Showing posts with label muse. Show all posts
Showing posts with label muse. Show all posts

Tuesday, November 20, 2018

video review: 'simulation theory' by muse

Heh, hot takes galore in this one. Enjoy!

Next up, got some Billboard BREAKDOWN (last episode of this Billboard year!) and then I get to talk about Little Mix, so stay tuned!

Monday, November 19, 2018

album review: 'simulation theory' by muse

Honest question: when Muse rolled out their plan to make a 80s-inspired synth-driven pop rock album, did anybody think it was a good idea?

Well okay, in principle it wasn't the worst idea - I'd prefer Muse do this than try to make reggae or hip-hop or bluegrass - but I've seen this sort of 80s pop pivot a lot in the 2010s and Muse aiming to capitalize on nostalgia this blatantly seemed like a weird move, especially as their experimental tendencies tend to push them in very different directions. Say what you will about the mess of The 2nd Law with its warping dubstep touches or the grinding sludge of Drones, at least they felt contemporary and moves that made credible sense coming from Muse, even if neither worked in their entirety. Going for 80s synthesizers and softening their edge even further for a retro pastiche... look, Muse is too weird and earnest to consider something like this a cash grab, but as someone who has always been hit-and-miss on this band, I was concerned this could get ugly, especially given the polarized critical response I've seen. And my feelings weren't assuaged by the production team: Shellback, Timbaland and Mike Elizondo, are they making an 80s pop rock project or something that would drop in the late 2000s? But fine, what did we get out of Simulation Theory?

Tuesday, June 9, 2015

video review: 'drones' by muse

Well, this was better received than I expected it'd be. Hmm, interesting.

Okay, tomorrow I'm going to try to get the Billy Currington review out, but RL might get in the way, so no promises. Stay tuned!

album review: 'drones' by muse

There's no easy way to talk about Muse. Fans of the band love them for their genre-pushing style, their imagination, their technically potent melodic construction, and Matt Bellamy's uniquely powerful voice. Non-fans hate them for their lyrical pretentiousness or outright absurdity, their self-serious appropriation of progressive, alternative and arena rock tropes without getting the substance, their hyperbolic presentation, and Matt Bellamy's shameless caterwauling, especially in his high falsetto range.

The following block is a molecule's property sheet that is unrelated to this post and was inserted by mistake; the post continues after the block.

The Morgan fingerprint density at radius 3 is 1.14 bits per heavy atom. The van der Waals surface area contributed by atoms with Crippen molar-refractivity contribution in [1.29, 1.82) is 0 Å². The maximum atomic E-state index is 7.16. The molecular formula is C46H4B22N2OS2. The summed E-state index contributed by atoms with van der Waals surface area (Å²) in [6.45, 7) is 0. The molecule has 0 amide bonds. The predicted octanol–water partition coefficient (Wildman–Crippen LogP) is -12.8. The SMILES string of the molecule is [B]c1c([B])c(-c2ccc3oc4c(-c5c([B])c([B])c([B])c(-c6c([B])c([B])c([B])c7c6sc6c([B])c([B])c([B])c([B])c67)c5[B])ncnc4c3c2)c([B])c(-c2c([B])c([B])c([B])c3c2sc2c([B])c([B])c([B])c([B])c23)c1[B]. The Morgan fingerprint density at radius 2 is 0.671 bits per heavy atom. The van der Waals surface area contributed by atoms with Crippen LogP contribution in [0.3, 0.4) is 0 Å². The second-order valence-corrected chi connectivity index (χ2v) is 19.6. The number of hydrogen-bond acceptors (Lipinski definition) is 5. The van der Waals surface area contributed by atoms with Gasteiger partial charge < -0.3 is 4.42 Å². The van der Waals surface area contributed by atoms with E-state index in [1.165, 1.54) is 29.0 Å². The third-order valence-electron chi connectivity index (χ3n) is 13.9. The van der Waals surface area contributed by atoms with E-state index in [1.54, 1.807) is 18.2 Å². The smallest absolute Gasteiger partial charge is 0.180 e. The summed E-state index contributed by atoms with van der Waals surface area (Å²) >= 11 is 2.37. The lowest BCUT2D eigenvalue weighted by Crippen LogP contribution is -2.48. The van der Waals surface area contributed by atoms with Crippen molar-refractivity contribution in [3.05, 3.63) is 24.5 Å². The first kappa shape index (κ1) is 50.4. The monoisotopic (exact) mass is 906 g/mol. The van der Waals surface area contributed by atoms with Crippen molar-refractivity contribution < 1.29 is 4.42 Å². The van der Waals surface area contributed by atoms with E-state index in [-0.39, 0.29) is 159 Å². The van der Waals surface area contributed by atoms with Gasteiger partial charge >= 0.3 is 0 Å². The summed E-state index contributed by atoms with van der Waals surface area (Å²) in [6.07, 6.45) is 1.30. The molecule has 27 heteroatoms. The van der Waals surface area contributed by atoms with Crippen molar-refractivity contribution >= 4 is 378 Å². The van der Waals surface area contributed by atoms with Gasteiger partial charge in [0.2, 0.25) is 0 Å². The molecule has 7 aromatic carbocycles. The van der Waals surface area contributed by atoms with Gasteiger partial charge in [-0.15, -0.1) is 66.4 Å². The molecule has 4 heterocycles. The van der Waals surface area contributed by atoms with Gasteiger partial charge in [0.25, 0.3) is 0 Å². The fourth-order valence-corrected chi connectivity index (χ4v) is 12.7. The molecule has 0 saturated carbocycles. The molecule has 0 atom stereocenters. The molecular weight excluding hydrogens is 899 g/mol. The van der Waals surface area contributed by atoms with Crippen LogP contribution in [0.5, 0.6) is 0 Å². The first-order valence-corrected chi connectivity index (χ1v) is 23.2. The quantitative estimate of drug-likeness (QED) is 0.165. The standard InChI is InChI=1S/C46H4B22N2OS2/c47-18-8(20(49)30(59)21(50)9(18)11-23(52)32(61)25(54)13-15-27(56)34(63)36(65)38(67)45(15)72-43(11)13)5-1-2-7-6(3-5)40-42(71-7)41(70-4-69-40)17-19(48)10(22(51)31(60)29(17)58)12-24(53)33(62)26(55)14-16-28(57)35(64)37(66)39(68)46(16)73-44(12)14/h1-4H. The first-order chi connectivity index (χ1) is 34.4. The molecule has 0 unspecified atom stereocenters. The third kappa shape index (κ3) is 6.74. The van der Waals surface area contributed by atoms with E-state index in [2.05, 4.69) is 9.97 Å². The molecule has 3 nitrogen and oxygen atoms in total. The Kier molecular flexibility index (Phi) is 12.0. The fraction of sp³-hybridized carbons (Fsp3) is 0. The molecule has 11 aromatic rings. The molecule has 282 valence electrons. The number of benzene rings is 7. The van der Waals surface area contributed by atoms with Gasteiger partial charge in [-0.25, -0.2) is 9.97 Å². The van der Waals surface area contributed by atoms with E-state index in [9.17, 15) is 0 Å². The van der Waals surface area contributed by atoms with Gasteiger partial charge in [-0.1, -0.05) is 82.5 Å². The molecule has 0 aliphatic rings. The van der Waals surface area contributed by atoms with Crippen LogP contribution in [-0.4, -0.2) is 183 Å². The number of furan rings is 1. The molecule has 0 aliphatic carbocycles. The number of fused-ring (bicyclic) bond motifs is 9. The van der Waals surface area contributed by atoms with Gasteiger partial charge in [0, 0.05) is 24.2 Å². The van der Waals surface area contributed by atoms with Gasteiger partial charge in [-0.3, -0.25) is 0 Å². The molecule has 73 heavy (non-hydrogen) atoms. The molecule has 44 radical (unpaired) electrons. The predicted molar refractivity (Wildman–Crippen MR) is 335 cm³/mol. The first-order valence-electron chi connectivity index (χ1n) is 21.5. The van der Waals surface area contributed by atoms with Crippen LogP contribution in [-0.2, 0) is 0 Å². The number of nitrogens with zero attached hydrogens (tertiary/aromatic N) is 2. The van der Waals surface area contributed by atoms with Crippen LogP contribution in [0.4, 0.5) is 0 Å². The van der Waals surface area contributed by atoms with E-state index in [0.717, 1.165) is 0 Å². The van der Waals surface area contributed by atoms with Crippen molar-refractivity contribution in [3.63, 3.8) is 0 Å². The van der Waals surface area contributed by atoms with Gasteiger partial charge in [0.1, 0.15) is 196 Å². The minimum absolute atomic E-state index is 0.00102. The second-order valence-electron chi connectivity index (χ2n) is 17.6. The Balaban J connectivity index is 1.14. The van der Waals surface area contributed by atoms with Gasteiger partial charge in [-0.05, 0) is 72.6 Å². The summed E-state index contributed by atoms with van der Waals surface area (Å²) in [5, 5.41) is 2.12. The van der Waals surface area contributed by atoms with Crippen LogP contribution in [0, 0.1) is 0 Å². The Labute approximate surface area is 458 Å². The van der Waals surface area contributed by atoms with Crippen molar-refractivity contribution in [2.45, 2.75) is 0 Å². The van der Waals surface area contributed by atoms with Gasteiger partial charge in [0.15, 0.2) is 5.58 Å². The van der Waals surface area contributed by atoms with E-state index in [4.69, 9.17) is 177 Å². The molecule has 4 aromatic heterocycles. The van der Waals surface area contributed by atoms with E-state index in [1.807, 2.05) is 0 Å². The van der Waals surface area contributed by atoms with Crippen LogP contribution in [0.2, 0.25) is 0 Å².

In other words, they're a polarizing group - and unlike most, I tend to fall in the middle, in that they're not a bad group by any stretch of the mind, but they are definitely uneven for me. The odd issue for me across their first four records is that outside of the few songs they have on every album that are just goddamn amazing across the board, they tend to fall into an agreeable confort zone that can start to run together a little. This started to change around the mid-2000s, with the broader embrace of styles on records like Black Holes and Revelations, but it was also where my opinion on Muse tends to get more mixed. Yes, I can appreciate the genre-bending and the worship of progressive rock and especially Queen, but lyrically it often felt Muse was spiralling into a rabbit hole that was interestingly sketched but increasingly incoherent, and the band took themselves way too damn seriously to realize it. In other words, it's the exact same path that so much progressive rock took in its heyday, especially around the tail end of the 70s. Credit to Muse for always maintaining a distinctive sound in the face of going over the top in a half-dozen different genres, but by the time we hit The 2nd Law, I worried that I'd lose my ability to take the band remotely seriously, especially when they got political with the subtlety of a tactic air strike.

And on that topic, I can't tell you how sceptical I was about their upcoming record called Drones. On the one hand, I was a little fascinated that Muse was going for a 'back-to-basics' approach of all things, but I wasn't sure grabbing producer Mutt Lange, most known for producing albums from AC/DC's Highway To Hell and The Cars' Heartbeat City to Shania Twain's Come On Over and Nickelback's Dark Horse was the best way to do it. And let's be blunt, Muse does not do subtle or complex when in comes to their political material, and while I dug their populism, drone warfare and modern geopolitics are kind of hard to boil down into anthems for monstrous live sets. So did Muse pull it off?